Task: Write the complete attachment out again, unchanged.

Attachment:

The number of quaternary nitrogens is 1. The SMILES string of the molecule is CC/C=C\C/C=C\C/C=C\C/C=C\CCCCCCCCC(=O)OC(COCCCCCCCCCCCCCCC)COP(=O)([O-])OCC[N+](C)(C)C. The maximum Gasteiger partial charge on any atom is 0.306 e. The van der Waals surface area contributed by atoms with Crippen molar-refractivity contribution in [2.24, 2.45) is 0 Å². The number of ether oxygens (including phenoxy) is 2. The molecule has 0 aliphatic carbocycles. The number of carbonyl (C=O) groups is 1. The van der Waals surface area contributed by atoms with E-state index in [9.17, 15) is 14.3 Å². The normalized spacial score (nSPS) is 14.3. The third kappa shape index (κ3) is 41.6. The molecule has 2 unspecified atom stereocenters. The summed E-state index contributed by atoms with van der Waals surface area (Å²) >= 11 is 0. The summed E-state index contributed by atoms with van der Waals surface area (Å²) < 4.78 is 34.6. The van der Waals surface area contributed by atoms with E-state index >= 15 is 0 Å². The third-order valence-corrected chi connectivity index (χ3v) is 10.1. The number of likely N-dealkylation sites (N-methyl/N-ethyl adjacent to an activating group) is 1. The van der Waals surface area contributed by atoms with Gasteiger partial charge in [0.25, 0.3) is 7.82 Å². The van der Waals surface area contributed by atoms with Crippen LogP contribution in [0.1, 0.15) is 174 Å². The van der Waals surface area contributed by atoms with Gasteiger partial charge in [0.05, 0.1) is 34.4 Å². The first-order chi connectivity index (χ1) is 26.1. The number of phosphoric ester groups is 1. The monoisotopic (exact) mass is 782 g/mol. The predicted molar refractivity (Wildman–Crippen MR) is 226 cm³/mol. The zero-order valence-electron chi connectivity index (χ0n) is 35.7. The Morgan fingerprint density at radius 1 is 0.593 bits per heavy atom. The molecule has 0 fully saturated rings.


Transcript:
The number of quaternary nitrogens is 1. The SMILES string of the molecule is CC/C=C\C/C=C\C/C=C\C/C=C\CCCCCCCCC(=O)OC(COCCCCCCCCCCCCCCC)COP(=O)([O-])OCC[N+](C)(C)C. The maximum Gasteiger partial charge on any atom is 0.306 e. The van der Waals surface area contributed by atoms with Crippen molar-refractivity contribution in [2.24, 2.45) is 0 Å². The number of ether oxygens (including phenoxy) is 2. The molecule has 0 aliphatic carbocycles. The number of carbonyl (C=O) groups is 1. The van der Waals surface area contributed by atoms with E-state index in [9.17, 15) is 14.3 Å². The normalized spacial score (nSPS) is 14.3. The third kappa shape index (κ3) is 41.6. The molecule has 2 unspecified atom stereocenters. The summed E-state index contributed by atoms with van der Waals surface area (Å²) >= 11 is 0. The summed E-state index contributed by atoms with van der Waals surface area (Å²) < 4.78 is 34.6. The van der Waals surface area contributed by atoms with E-state index >= 15 is 0 Å². The third-order valence-corrected chi connectivity index (χ3v) is 10.1. The number of likely N-dealkylation sites (N-methyl/N-ethyl adjacent to an activating group) is 1. The van der Waals surface area contributed by atoms with Gasteiger partial charge in [0.25, 0.3) is 7.82 Å². The van der Waals surface area contributed by atoms with Crippen LogP contribution in [0.1, 0.15) is 174 Å². The van der Waals surface area contributed by atoms with Gasteiger partial charge in [0.05, 0.1) is 34.4 Å². The first-order chi connectivity index (χ1) is 26.1. The number of phosphoric ester groups is 1. The monoisotopic (exact) mass is 782 g/mol. The predicted molar refractivity (Wildman–Crippen MR) is 226 cm³/mol. The zero-order valence-electron chi connectivity index (χ0n) is 35.7. The Morgan fingerprint density at radius 1 is 0.593 bits per heavy atom. The molecule has 0 fully saturated rings.